Will Philip K. Dick become the new L. Ron Hubbard?
If you can think of any writer who’s having a better afterlife than Philip K. Dick, then let me me know. Houghton Mifflin Harcourt has bought up rights to 39 of the late sci-fi master’s novels, according to Publishers Weekly. What’s more, next year HMH will publish a two-volume edition of the author’s fabled religious visions entitled The Exegesis of Philip K. Dick.
This is the umpteenth Dick revival since his death following a stroke in 1982 at the age of 53. Although Dick was already recognized as an influential science fiction author (he won the 1963 Hugo for The Man in the High Castle), he never really got the credit he craved.
He died shortly before the premier of Blade Runner, Ridley Scott’s landmark movie version of Dick’s novel Do Androids Dream of Electric Sheep. Since then Dick, whose themes include paranoia, drug abuse, alternate realities, and the fragility of personal identity, has become Hollywood’s go-to guy for sci-fi.
Movies made from Dick novels or short stories include Total Recall, with Arnold Schwarzenegger (1990); Screamers, with Peter Weller (1995); Minority Report, with Tom Cruise (2002); Imposter, with Gary Sinise (2002); Paycheck, with Ben Affleck (2003); A Scanner Darkly, with Robert Downey Jr (2006).; Next, with Nicholas Cage (2007). Upcoming, a low budget adaptation of Radio Free Albemuth, starring Alanis Morisette, and a Disney animated version of the short story “King of the Elves.”
Dick’s many science fiction novels and short story collections have already appeared in handsome editions from publishers as varied as Citadel/Twilight, concentrating on the short stories, and The Library of America, which has released three volumes collecting a total of 13 novels, all edited by Jonathan Lethem.
Dick dreamed of mainstream literary acceptance his entire career, but succeeded in getting only one non-genre novel published in his lifetime, Confessions of a Crap Artist (1975, although written in the 1950s). Since his death, however, several of his “straight” novels have been published, including Puttering About in a Small Land, Humpty Dumpty in Oakland, and The Man Whose Teeth Were All Exactly Alike to generally positive reviews.
Finally, in 2005 Time magazine named Ubik, published in 1969, one of the 100 best English-language novels published since 1923. “From the stuff of space opera, Dick spins a deeply unsettling existential horror story, a nightmare you’ll never be sure you’ve woken up from,” writes Time critic Lev Grossman.
Not bad for a guy who wrote in relative obscurity, married five times, seldom left his Oakland home, suffered from agoraphobia, depression, suicidal tendencies, and, possibly, psychosis. He lived in near poverty–I once read he never made more than $12,000 a year from his writing, although I cannot find a citation this morning. Like Elvis, he had a twin who died in infancy. Like Johnny Cash, he was addicted to amphetamines. He may or may not have wrecked his mental health with LSD.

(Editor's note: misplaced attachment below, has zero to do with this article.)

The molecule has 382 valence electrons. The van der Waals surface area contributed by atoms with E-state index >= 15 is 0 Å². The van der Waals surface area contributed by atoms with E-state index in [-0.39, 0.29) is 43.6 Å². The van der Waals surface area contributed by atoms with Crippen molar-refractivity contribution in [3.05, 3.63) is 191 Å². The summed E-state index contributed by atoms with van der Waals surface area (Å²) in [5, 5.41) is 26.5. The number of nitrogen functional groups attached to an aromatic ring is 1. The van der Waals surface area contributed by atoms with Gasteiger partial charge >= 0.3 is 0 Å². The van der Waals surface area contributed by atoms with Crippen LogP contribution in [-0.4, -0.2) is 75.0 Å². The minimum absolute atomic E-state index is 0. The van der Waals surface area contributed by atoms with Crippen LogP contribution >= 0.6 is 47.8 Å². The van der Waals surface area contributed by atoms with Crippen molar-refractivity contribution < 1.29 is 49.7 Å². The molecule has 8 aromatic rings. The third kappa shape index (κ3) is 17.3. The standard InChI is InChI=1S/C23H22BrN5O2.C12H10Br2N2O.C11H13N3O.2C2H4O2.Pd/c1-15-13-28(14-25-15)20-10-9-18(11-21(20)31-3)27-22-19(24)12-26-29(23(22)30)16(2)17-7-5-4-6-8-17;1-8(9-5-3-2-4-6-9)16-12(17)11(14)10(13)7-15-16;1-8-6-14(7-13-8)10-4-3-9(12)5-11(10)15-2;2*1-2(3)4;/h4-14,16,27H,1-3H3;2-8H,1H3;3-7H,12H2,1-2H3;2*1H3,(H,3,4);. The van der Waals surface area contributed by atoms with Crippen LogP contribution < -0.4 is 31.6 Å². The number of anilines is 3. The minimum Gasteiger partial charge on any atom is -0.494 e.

According to Dickian legend, the author was suffering after a wisdom tooth extraction on Feb. 20, 1974 when he opened the door to a courier delivering an order of Darvon. Struck by the woman’s beauty, he asked about her fish-shape pendant, and was told it was an ancient symbol of Christianity.
Dick immediately had the first of a series of intense religious visions, telling one interviewer, “I experienced an invasion of my mind by a transcendentally rational mind, as if I had been insane all my life and suddenly I had become sane.” His visions continued through March (he referred to them as “2-3-74,” for “February-March, 1974”), at times under the impression he received information directly into his mind via a “pink beam of light,” reports The New York Times.
Elements of these visions appear in later novels, such as VALIS, Radio Free Albemuth and The Transmigration of Timothy Archer, but he also wrote compulsively about his visions in a journal said to run more than 8,000 pages.
“It’s not even a single manuscript, in a sense,” says Lethem, the award-winning novelist who is editing the two Exegesis volumes for HMH. “It’s an amassing or a compilation of late-night all-night sessions of him taking on the universe, mano-a-mano, with the tools of the English language and his own paranoiac investigations.”
Each HMH Exegesis volume will run about 350 pages, but if you can’t wait, or if you want to see first hand the electrified nuttiness of Dick’s unedited journals, you can find extracts at Philip K. Dick: The Official Site.
Did Dick experience a genuine supernatural visitation that gave him factual insight into the reality behind our quotidian existence? That’s highly unlikely, don’t you think? But Dick has proven himself a genius of sorts whose sci-fi novels and stories are more relevant to the way we live now than when they were written.
At the least I expect some metaphorical value–although looking at the Exegesis pages at the official site, I can’t imagine actually reading this stuff.
But if Dick’s religious visions prove to have persuasive power, could it mean the rise of a new faith? Remember, Scientology’s founder, L. Ron Hubbard, was a sci-fi writer….